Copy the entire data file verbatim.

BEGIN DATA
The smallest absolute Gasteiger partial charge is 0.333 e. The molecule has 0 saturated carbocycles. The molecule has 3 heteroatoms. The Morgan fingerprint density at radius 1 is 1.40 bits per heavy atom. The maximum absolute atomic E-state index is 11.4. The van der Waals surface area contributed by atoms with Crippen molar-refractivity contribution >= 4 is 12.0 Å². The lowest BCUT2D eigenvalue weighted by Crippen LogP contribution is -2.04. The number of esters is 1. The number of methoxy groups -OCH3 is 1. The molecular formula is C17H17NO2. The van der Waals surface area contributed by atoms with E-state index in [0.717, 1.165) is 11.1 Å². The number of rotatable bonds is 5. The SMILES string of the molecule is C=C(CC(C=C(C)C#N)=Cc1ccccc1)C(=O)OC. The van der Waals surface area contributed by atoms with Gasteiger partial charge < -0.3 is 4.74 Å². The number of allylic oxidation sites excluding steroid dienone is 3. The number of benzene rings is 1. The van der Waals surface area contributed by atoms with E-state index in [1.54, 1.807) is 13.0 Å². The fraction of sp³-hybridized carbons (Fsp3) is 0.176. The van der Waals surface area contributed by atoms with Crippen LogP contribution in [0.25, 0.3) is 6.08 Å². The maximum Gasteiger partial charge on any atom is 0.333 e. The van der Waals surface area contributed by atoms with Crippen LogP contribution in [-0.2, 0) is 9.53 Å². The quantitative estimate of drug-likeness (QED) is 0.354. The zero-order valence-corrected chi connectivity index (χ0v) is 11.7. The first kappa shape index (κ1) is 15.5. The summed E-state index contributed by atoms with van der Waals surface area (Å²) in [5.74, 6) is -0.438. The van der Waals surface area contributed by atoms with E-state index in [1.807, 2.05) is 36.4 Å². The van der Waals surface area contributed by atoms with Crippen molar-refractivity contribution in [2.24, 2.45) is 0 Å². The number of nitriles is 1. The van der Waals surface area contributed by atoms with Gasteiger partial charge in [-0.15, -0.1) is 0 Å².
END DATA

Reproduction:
The smallest absolute Gasteiger partial charge is 0.333 e. The molecule has 0 saturated carbocycles. The molecule has 3 heteroatoms. The Morgan fingerprint density at radius 1 is 1.40 bits per heavy atom. The maximum absolute atomic E-state index is 11.4. The van der Waals surface area contributed by atoms with Crippen molar-refractivity contribution >= 4 is 12.0 Å². The lowest BCUT2D eigenvalue weighted by Crippen LogP contribution is -2.04. The number of esters is 1. The number of methoxy groups -OCH3 is 1. The molecular formula is C17H17NO2. The van der Waals surface area contributed by atoms with E-state index in [0.717, 1.165) is 11.1 Å². The number of rotatable bonds is 5. The SMILES string of the molecule is C=C(CC(C=C(C)C#N)=Cc1ccccc1)C(=O)OC. The van der Waals surface area contributed by atoms with Gasteiger partial charge < -0.3 is 4.74 Å². The number of allylic oxidation sites excluding steroid dienone is 3. The number of benzene rings is 1. The van der Waals surface area contributed by atoms with E-state index in [1.54, 1.807) is 13.0 Å². The fraction of sp³-hybridized carbons (Fsp3) is 0.176. The van der Waals surface area contributed by atoms with Crippen LogP contribution in [0.25, 0.3) is 6.08 Å². The maximum Gasteiger partial charge on any atom is 0.333 e. The van der Waals surface area contributed by atoms with Crippen LogP contribution in [-0.2, 0) is 9.53 Å². The quantitative estimate of drug-likeness (QED) is 0.354. The zero-order valence-corrected chi connectivity index (χ0v) is 11.7. The first kappa shape index (κ1) is 15.5. The summed E-state index contributed by atoms with van der Waals surface area (Å²) in [5.74, 6) is -0.438. The van der Waals surface area contributed by atoms with E-state index in [1.807, 2.05) is 36.4 Å². The van der Waals surface area contributed by atoms with Crippen molar-refractivity contribution in [2.24, 2.45) is 0 Å². The number of nitriles is 1. The van der Waals surface area contributed by atoms with Gasteiger partial charge in [-0.15, -0.1) is 0 Å².